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What will the impact of Donald Trump’s presidency be on large media deals like AT&T’s planned purchase of Time Warner?
IAC CEO Barry Diller — whose company is known for its high rates of M&A — believes it’s still too early to tell.
“We don’t have a clue yet,” the IAC chairman told attendees of Business Insider’s Ignition conference Tuesday evening in New York. “All we have is what seems to be an offhand remark from the president-elect about AT&T and Time Warner. We have no idea how this administration will deal with M&A compared with the Obama administration.”
He continued: “Like many things in this incredible experiment that’s taking place right now before our little eyes, we don’t know.”
Though Diller made sure to note that he didn’t vote for Trump, he appeared to approach the election results with an open mind. “Half the country voted for change. The other half didn’t,” he said. “That half [that voted for change] had the electoral votes. They’re in charge. My attitude is, bring it on.”
Diller’s comments came in a day filled with remarks from some of the media industry’s top executives about the impact of a Trump administration on their business. Time Warner CEO Jeffrey Bewkes said earlier at BI’s conference, “I thought the threat to the First Amendment came from the Democratic side more.” Verizon CEO Lowell McAdam, meanwhile, expressed a similar opinion to Diller’s, commenting at the UBS Global Media and Communications Conference that it was still too early to tell.
Diller also was asked about remarks that AT&T CEO Randall Stephenson made earlier in the day that under Trump, the FCC likely won’t prioritize net neutrality rules. “Who could blame Randall from doing that?” said Diller. “All consolidated large media players, particularly Verizon and AT&T … all fought very hard for there never to be net neutrality and have tried every year to get rid of it.”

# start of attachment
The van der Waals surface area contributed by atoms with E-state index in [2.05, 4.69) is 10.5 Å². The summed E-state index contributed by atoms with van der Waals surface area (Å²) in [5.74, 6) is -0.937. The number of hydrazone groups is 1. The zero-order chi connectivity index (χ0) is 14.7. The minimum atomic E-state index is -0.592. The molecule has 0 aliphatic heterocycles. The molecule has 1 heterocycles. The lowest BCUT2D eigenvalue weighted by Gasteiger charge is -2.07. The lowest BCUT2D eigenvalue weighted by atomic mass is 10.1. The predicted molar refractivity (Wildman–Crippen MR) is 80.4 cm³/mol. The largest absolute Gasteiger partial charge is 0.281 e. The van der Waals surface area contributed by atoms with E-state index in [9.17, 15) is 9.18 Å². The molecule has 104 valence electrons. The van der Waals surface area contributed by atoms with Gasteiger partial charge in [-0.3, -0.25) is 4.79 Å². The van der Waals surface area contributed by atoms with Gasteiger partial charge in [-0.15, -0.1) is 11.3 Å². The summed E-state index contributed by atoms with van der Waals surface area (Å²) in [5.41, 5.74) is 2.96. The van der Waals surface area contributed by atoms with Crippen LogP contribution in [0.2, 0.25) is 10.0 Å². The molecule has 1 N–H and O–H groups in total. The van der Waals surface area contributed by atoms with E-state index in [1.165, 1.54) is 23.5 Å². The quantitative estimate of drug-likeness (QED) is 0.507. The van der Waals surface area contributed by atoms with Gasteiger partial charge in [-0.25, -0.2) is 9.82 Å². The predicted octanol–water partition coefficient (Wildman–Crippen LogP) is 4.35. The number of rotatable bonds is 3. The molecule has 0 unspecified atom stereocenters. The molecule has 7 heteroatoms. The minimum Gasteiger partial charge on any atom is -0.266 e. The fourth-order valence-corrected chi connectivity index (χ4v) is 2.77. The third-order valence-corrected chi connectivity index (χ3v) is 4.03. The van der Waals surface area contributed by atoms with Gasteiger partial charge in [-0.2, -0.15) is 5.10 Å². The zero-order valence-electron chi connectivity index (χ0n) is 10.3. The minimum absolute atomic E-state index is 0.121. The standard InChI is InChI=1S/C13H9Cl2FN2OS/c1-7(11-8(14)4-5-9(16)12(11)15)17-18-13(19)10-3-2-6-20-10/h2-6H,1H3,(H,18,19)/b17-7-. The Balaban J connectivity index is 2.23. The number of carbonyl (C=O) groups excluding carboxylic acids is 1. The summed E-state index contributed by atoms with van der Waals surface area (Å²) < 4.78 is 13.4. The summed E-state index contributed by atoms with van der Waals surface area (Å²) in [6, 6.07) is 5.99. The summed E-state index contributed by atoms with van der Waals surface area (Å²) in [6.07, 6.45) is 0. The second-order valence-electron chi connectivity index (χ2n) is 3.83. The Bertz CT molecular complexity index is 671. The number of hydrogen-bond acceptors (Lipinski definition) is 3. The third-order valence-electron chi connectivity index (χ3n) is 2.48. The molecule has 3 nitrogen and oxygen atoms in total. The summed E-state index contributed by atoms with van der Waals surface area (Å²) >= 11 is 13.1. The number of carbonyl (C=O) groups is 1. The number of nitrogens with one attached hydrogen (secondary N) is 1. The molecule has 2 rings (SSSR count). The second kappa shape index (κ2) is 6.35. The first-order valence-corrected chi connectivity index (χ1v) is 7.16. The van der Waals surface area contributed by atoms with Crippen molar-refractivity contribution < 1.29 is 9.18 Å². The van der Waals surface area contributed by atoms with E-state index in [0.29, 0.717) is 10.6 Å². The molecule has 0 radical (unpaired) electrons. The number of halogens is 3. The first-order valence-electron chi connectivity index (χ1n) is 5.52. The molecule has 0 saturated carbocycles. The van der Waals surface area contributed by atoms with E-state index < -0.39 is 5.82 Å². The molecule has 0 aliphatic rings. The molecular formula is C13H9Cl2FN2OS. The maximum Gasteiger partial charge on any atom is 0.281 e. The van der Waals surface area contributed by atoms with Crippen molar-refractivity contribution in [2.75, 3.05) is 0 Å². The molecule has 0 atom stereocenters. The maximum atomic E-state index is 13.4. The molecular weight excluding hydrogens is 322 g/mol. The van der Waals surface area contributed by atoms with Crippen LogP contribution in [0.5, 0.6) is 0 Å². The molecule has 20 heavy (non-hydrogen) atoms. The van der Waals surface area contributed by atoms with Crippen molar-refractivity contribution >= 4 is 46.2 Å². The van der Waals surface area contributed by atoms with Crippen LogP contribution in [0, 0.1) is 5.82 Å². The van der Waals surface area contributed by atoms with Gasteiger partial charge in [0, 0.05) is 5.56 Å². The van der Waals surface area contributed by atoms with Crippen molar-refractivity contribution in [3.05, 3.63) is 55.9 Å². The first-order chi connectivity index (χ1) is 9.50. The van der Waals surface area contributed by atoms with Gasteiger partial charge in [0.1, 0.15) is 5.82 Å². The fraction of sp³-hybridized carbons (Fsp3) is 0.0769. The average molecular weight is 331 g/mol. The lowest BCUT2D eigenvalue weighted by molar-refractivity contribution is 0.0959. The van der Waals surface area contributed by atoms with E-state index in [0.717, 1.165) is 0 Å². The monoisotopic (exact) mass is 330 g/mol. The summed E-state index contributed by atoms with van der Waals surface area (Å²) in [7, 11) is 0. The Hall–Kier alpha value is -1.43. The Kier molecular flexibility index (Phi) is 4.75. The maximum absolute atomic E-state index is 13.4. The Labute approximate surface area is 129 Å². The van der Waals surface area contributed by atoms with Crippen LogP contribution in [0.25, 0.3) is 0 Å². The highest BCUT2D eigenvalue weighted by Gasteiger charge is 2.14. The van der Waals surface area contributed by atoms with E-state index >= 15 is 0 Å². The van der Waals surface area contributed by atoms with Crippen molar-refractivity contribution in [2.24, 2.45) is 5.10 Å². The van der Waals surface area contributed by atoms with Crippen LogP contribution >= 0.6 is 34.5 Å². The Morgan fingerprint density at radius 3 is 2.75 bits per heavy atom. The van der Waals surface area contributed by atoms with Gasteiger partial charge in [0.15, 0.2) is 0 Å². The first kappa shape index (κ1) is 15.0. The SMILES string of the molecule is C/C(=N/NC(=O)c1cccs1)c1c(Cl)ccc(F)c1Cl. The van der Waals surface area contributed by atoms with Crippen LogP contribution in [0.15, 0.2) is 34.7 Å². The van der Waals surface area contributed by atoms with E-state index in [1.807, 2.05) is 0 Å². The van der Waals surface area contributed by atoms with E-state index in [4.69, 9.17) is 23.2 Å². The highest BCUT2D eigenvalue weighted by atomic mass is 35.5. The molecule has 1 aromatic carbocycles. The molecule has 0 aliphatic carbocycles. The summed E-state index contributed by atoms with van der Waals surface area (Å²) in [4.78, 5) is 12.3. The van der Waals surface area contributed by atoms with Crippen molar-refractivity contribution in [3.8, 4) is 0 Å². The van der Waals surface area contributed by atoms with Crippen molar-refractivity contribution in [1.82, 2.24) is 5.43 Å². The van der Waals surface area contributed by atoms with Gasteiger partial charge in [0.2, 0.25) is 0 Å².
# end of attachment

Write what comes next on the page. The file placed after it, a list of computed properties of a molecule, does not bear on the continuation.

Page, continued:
IAC CEO Joey Levin, who appeared onstage with Diller, noted that the company’s businesses, which include comedy website CollegeHumor and video streaming service Vimeo, “will survive in any case.”
Asked about the impact of fake news on The Daily Beast, Levin noted that much of the publication’s traffic is direct to its website, which he said “has a very clear editorial voice and clear journalistic standard.”
Diller chimed in that fake news can be controlled. “You can very easily have a process that will prevent actual fake news,” he said. “And it must be adopted.”
One of Levin’s biggest projects at IAC is his leadership of Vimeo. He stepped in as interim CEO of the service, which positions itself as an ad-free alternative to YouTube, earlier this year after the departure of CEO Kerry Trainor. When asked about his vision for the site, which Levin has said will move into subscriptions in the months ahead, he responded that Vimeo “will have a service like Netflix” but added he doesn’t necessarily believe that the streamer will compete head-to-head with the original video giant. Levin also noted that Vimeo has no plans to launch a skinny bundle, even though Hulu and YouTube are both working on live TV offerings of their own.
“We’re very much interested in the breakup of the big bundle,” Diller acknowledged, later adding, “Having Vimeo as a platform to then be able to compete in all these various niches, that’s fantastic.”
Diller also revealed that he sees voice as the next big technology sector to focus on, pointing to Amazon’s Echo and Alexa voice service.
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